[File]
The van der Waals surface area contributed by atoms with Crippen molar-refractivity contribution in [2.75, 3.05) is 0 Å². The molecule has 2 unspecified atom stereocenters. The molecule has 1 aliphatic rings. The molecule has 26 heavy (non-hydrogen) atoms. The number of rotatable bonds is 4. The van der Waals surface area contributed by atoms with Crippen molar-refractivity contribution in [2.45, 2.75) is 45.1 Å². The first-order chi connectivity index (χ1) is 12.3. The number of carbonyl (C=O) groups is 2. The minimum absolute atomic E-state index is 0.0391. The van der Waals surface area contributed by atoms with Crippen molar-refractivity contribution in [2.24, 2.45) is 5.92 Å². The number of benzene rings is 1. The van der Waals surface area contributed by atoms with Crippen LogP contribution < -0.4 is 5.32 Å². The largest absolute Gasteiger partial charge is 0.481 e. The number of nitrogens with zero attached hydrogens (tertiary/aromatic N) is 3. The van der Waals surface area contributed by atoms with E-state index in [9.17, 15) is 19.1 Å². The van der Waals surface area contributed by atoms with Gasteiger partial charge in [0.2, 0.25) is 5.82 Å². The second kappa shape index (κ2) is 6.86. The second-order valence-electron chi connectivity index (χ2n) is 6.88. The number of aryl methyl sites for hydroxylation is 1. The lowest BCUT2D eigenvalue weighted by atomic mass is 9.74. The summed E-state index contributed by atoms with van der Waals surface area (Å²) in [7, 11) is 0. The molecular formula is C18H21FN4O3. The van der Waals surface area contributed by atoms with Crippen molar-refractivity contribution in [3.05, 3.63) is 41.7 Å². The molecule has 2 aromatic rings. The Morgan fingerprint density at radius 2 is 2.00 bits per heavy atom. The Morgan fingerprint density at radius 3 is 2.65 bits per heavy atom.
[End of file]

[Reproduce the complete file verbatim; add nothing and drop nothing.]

The van der Waals surface area contributed by atoms with Crippen molar-refractivity contribution in [2.75, 3.05) is 0 Å². The molecule has 2 unspecified atom stereocenters. The molecule has 1 aliphatic rings. The molecule has 26 heavy (non-hydrogen) atoms. The number of rotatable bonds is 4. The van der Waals surface area contributed by atoms with Crippen molar-refractivity contribution in [2.45, 2.75) is 45.1 Å². The first-order chi connectivity index (χ1) is 12.3. The number of carbonyl (C=O) groups is 2. The minimum absolute atomic E-state index is 0.0391. The van der Waals surface area contributed by atoms with Crippen molar-refractivity contribution in [2.24, 2.45) is 5.92 Å². The number of benzene rings is 1. The van der Waals surface area contributed by atoms with Crippen LogP contribution < -0.4 is 5.32 Å². The largest absolute Gasteiger partial charge is 0.481 e. The number of nitrogens with zero attached hydrogens (tertiary/aromatic N) is 3. The van der Waals surface area contributed by atoms with E-state index in [9.17, 15) is 19.1 Å². The van der Waals surface area contributed by atoms with Gasteiger partial charge in [0.2, 0.25) is 5.82 Å². The second kappa shape index (κ2) is 6.86. The second-order valence-electron chi connectivity index (χ2n) is 6.88. The number of aryl methyl sites for hydroxylation is 1. The lowest BCUT2D eigenvalue weighted by atomic mass is 9.74. The summed E-state index contributed by atoms with van der Waals surface area (Å²) in [7, 11) is 0. The molecular formula is C18H21FN4O3. The van der Waals surface area contributed by atoms with Crippen molar-refractivity contribution in [3.05, 3.63) is 41.7 Å². The molecule has 2 aromatic rings. The Morgan fingerprint density at radius 2 is 2.00 bits per heavy atom. The Morgan fingerprint density at radius 3 is 2.65 bits per heavy atom.